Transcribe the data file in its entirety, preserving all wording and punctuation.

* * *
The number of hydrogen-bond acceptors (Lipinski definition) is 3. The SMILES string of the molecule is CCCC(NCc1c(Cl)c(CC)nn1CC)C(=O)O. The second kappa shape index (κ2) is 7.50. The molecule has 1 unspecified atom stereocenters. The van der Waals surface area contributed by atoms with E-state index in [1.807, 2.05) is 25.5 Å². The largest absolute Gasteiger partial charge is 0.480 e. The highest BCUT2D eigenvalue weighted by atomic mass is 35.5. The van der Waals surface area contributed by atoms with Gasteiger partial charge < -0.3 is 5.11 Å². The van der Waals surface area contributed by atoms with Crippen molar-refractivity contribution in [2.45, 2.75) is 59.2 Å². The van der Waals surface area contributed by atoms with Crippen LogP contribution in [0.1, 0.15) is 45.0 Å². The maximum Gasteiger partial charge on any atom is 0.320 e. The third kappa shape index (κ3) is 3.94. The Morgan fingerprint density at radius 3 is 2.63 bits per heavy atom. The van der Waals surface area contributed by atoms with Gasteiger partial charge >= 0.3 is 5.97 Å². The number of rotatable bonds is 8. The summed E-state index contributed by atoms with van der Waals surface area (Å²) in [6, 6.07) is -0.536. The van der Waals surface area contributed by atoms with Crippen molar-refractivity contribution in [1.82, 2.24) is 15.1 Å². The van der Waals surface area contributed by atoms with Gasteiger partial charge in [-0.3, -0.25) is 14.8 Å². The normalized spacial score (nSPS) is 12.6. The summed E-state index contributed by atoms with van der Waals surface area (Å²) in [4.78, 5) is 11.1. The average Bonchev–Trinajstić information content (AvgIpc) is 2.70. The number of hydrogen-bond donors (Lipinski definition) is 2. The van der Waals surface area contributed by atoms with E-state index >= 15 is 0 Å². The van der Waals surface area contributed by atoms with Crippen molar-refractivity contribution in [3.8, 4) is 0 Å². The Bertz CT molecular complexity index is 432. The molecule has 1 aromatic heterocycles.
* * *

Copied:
The number of hydrogen-bond acceptors (Lipinski definition) is 3. The SMILES string of the molecule is CCCC(NCc1c(Cl)c(CC)nn1CC)C(=O)O. The second kappa shape index (κ2) is 7.50. The molecule has 1 unspecified atom stereocenters. The van der Waals surface area contributed by atoms with E-state index in [1.807, 2.05) is 25.5 Å². The largest absolute Gasteiger partial charge is 0.480 e. The highest BCUT2D eigenvalue weighted by atomic mass is 35.5. The van der Waals surface area contributed by atoms with Gasteiger partial charge < -0.3 is 5.11 Å². The van der Waals surface area contributed by atoms with Crippen molar-refractivity contribution in [2.45, 2.75) is 59.2 Å². The van der Waals surface area contributed by atoms with Crippen LogP contribution in [0.1, 0.15) is 45.0 Å². The maximum Gasteiger partial charge on any atom is 0.320 e. The third kappa shape index (κ3) is 3.94. The Morgan fingerprint density at radius 3 is 2.63 bits per heavy atom. The van der Waals surface area contributed by atoms with Gasteiger partial charge >= 0.3 is 5.97 Å². The number of rotatable bonds is 8. The summed E-state index contributed by atoms with van der Waals surface area (Å²) in [6, 6.07) is -0.536. The van der Waals surface area contributed by atoms with Crippen molar-refractivity contribution in [1.82, 2.24) is 15.1 Å². The van der Waals surface area contributed by atoms with Gasteiger partial charge in [-0.3, -0.25) is 14.8 Å². The normalized spacial score (nSPS) is 12.6. The summed E-state index contributed by atoms with van der Waals surface area (Å²) in [4.78, 5) is 11.1. The average Bonchev–Trinajstić information content (AvgIpc) is 2.70. The number of hydrogen-bond donors (Lipinski definition) is 2. The van der Waals surface area contributed by atoms with E-state index >= 15 is 0 Å². The van der Waals surface area contributed by atoms with Crippen molar-refractivity contribution in [3.8, 4) is 0 Å². The Bertz CT molecular complexity index is 432. The molecule has 1 aromatic heterocycles.